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Q&A: Anthony Banks on Directing Kevin Elyot's Twilight Song

Twilight Song, Kevin Elyot's final play, is being brought to the stage for the first time this week at the Park Theatre in Finsbury Park. Anthony Banks, Associate Director at the National Theatre for ten years, talks to us about the play, the playwright, and the pleasures of keeping an audience on their toes. 

Eli Goldstone: Who was Kevin Elyot?

Anthony Banks: He was born in Birmingham in 1951, studied at Bristol University and began his career as an actor, appearing in as many new plays as classics. He started writing plays in the 1980s and his first major stage success was My Night With Reg in the early 1990s. He followed that with several major plays at the Royal Court, RSC and National Theatre along with many episodes of the ITV Marple and Poirot. He also wrote several independent films including Clapham Junction and Christopher and his Kind. He died near his home in Hampstead three years ago having just completed Twilight Song.

Eli: Twilight Song was the last play that Kevin Elyot wrote – can you tell us a little about it?

Anthony: It’s set in the same room in London in the 1960s and the present day. It’s about how the members of a family – who are theoretically a support network for each other – can actually bring about catastrophe by avoiding awkward truths, telling little fibs and living a lie. By showing several generations of the same family experiencing similar incidents and events the play shows how history can repeat itself just as much within the privacy of a domestic environment as it can within the law-making bodies of successive national governments.

Eli: This summer marks 50 years since the Sexual Offences Act of 1967, which is when the play is set. How does the play explore this flawed but momentous shift towards equality?

Anthony: It’s the elephant in the room in the play. Some of the gay relationships in the story occur pre-1967 and some after it. The play presents what has changed in cultural attitudes to sexual orientation and what has stayed the same. The drama is about what happens within the family - the events of the play all take place on the home front - however there’s no doubt that the influence, opinions and examples set by the state hang like a shadow over them all.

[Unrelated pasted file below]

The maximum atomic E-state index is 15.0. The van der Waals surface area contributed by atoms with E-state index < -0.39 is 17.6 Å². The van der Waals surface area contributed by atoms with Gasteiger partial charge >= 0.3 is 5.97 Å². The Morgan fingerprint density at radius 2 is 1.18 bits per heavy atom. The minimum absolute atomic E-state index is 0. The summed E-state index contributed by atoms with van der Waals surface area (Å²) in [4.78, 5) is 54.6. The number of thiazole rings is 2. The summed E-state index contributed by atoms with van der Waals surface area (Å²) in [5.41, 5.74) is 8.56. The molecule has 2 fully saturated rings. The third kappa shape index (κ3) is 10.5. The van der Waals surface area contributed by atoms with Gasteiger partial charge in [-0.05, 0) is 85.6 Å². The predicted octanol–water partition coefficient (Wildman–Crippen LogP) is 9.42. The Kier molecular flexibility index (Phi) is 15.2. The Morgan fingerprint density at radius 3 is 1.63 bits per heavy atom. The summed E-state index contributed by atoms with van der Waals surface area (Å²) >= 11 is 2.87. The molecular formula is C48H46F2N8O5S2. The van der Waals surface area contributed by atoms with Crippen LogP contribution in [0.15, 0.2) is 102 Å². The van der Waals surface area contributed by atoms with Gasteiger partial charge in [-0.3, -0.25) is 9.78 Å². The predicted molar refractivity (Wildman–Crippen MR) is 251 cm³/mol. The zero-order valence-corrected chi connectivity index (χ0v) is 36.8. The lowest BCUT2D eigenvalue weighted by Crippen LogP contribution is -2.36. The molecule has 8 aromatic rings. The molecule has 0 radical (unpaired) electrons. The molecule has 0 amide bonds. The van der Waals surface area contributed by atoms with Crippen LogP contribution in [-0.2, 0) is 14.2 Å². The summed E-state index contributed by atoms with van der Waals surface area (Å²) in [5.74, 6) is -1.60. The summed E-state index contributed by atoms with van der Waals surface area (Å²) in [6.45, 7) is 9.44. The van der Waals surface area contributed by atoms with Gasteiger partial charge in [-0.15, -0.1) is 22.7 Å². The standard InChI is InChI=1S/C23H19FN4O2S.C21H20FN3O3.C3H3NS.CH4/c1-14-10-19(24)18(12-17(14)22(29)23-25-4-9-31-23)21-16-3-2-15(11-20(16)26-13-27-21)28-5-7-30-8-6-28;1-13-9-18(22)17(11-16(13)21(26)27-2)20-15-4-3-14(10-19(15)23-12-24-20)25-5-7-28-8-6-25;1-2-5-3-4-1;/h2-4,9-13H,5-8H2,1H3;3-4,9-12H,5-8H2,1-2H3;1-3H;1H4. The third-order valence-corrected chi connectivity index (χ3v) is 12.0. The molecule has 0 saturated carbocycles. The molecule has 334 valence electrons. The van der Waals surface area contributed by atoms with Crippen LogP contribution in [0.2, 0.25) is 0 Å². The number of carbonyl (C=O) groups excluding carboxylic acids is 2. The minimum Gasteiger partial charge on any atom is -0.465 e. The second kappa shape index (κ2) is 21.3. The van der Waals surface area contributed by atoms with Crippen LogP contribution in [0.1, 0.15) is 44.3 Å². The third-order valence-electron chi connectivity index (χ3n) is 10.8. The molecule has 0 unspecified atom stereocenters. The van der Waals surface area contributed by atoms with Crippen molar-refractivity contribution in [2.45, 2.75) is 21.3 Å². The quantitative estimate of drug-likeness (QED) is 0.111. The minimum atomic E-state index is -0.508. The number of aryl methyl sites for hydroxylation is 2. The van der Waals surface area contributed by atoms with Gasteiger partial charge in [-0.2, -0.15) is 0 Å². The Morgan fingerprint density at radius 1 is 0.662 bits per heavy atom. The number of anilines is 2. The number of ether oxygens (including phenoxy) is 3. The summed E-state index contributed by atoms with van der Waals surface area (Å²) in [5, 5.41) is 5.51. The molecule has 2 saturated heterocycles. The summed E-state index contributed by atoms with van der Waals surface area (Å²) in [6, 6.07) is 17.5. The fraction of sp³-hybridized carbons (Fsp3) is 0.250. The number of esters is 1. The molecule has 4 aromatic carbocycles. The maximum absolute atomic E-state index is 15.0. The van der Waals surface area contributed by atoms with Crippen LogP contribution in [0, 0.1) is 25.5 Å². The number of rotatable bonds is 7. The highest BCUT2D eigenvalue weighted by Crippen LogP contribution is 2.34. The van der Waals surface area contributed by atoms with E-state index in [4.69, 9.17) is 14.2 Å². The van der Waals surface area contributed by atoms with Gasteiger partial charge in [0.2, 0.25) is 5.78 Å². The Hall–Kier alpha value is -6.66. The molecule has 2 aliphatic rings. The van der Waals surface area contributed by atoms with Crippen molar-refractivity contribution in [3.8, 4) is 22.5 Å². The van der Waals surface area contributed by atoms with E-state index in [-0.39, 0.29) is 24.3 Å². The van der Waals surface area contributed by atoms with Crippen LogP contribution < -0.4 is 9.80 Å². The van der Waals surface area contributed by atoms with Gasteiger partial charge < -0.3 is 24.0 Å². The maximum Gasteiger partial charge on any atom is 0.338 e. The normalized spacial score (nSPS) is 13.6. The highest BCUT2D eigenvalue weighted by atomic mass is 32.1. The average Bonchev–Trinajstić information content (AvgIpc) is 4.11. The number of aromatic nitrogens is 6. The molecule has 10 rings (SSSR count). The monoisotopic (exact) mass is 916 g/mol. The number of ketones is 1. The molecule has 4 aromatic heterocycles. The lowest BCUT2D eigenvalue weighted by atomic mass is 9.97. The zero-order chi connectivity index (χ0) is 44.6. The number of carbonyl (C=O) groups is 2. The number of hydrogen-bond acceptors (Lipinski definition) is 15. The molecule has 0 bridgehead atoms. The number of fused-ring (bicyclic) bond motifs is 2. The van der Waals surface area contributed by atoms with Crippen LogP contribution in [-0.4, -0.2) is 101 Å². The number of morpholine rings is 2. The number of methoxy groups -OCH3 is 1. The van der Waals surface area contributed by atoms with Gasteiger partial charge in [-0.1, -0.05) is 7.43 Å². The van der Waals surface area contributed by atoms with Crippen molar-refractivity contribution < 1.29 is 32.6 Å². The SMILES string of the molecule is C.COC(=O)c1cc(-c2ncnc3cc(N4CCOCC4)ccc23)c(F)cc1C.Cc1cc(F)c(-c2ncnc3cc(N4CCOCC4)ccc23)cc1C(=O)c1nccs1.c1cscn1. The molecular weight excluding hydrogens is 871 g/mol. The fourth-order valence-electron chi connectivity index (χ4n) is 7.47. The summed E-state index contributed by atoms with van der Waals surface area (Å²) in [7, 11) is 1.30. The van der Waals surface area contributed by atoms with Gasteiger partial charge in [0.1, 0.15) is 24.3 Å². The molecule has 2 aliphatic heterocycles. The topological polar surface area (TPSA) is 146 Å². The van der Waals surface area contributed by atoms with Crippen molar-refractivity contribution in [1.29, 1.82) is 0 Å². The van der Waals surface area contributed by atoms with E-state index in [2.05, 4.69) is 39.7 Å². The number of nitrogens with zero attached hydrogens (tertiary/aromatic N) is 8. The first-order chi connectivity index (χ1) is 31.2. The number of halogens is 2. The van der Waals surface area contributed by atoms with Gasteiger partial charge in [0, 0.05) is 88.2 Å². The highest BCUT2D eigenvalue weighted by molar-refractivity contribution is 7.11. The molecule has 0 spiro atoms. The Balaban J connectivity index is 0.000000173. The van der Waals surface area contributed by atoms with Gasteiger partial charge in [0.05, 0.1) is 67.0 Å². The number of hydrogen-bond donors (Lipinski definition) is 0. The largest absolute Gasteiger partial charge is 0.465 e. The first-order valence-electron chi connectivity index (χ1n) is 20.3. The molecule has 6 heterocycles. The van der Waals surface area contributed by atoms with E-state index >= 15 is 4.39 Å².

Adam Garcia in Rehearsal. Photo by Robert Workman

Eli: Is there a sense of finality, a swan song in Elyot’s final play?

Anthony: There is, as it happens. He didn’t set out to write it as his final play but there are strong moments in it when characters transcend calendar time and tell each other to make the most of life. Although the play is about feeling trapped it has a very optimistic spirit.

Eli: There is so much humour and heartbreak in Elyot’s work – was Twilight Song a joy to liberate from the page for the first time?

Anthony: It leapt off the page for me and I instantly loved it. I could sense an experienced writer at the height of his powers challenging himself to construct the most audacious plot and spectacular final twist. My favourite thing about it is that Kevin has used the format of a whodunit to tell a story about a family longing for love.

Eli: You’re also going to be directing a new production of Strangers on a Train which opens at the beginning of the new year – do these tricksy, finely plotted plays appeal to you in particular?

Anthony: Yes they do. I’d hate the audience to be bored. I like them to be hooked into the drama, actively working out and thinking about what is going on. I’ve sat through many contemplative plays that I’d rather have read. The last play I directed, Gaslight, is about psychological abuse within a marriage but operates upon the audience like a Victorian thriller.

Eli: Finally, do you have any rituals when it comes to opening night?

Anthony: Good dinner, few drinks and bullet-proof underwear. 


Twilight Song

Park Theatre

12 July - 12 August